Depending on the month, day, hour, or minute you check the news, you might think investing in cryptocurrency or being paid in cryptocurrency is the greatest idea since sliced bread or the worst possible use of your money, ever. Whether you agree with Warren Buffett that cryptocurrency has “no value” or think Bitcoin’s value will rise to $300,000 in 2022, there’s one thing about cryptocurrency that isn’t up for debate: getting it right on tax returns has never been more critical.
The IRS is aggressively working to identify and root out United States taxpayers who are required to report cryptocurrency transactions, but either incorrectly report or omit cryptocurrency entirely from their tax returns. Understanding the tax implications of buying, selling, exchanging, or earning cryptocurrency has never been more important. We’ve identified ten common mistakes made when reporting (or not reporting) cryptocurrency transactions to the Internal Revenue Service, and will detail how to avoid each mistake in its own article. Finally, we will end the Top 10 Crypto Tax Mistakes To Avoid series with suggestions for the IRS on how to better reach out to taxpayers who are making Crypto Tax Mistakes, and how to bring those taxpayers back into compliance. As a tax litigator, it is my job to Monday-Morning Quarterback how taxpayers and their tax professionals did the first time around. This series aims to help folks get it right from the beginning, or identify possible mistakes that may need to be addressed.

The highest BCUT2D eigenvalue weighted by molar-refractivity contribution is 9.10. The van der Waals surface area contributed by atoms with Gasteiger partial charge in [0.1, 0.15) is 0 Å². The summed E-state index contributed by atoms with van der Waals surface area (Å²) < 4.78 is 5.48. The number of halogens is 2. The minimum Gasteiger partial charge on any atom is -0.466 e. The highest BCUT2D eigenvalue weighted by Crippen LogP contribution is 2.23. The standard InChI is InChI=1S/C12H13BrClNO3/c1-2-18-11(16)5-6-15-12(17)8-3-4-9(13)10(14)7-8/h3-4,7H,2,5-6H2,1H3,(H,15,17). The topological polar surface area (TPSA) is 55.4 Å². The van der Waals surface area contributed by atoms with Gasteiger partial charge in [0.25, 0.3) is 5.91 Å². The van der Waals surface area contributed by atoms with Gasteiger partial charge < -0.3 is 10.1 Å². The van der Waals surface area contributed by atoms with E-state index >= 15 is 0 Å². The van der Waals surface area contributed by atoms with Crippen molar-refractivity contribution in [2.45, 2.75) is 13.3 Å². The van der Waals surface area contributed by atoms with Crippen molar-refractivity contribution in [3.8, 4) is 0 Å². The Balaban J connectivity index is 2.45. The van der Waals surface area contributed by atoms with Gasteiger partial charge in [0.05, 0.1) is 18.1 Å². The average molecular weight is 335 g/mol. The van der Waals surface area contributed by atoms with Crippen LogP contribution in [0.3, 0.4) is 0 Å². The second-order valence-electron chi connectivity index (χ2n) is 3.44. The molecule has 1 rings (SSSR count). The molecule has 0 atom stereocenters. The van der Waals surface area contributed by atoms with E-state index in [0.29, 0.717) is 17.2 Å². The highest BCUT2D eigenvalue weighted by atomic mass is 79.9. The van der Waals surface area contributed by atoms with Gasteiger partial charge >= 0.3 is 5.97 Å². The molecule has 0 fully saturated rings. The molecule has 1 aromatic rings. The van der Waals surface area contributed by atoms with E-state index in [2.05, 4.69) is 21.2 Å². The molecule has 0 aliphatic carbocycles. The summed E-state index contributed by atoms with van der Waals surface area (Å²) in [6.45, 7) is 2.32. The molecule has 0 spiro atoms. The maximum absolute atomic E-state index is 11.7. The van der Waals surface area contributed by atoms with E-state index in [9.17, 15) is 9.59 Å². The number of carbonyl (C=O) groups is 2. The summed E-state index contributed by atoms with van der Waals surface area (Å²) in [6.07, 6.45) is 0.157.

Photo illustration of the ethereum, ripple and litecoin cryptocurrency ‘altcoins’ (Photo by Jack … [+]
Number 10: Improperly Reporting Cryptocurrency Received From Air-drops, Forks, and Splits
“Air-drops, forks, and splits” may be foreign terms to rookie cryptocurrency investors, but it’s important for anyone even dabbling in this area to become quickly familiar with them as they have tax implications. Revenue Ruling 2019-24 specifically addresses these thorny issues, and we will help you work through the complexities of these events and how they impact your tax reporting requirements.
Number 9: Failing to Report Crypto-to-Crypto Transactions
It is common for crypto investors to exchange one cryptocurrency for another in a coin-to-coin transaction. It’s important to understand these are taxable events and how they should be reported.
Number 8: Using the Wrong Form to Report Cryptocurrency Transactions
Are you being paid in cryptocurrency? Did you exchange a car for crypto or vise versa? Are you simply investing in crypto? Are you mining crypto? Each one of these potential transactions may require a different IRS form to accurately report the transaction and calculate the tax consequences.
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Number 7: Improperly Reporting Cryptocurrency Received as Earned Income
Cryptocurrency received in exchange for performing services is not taxed the same as the sale of cryptocurrency held for investment. We will explore and explain proper tax treatment of cryptocurrency as income.
Number 6: Failing to Report Cryptocurrency Exchanged for Goods and Services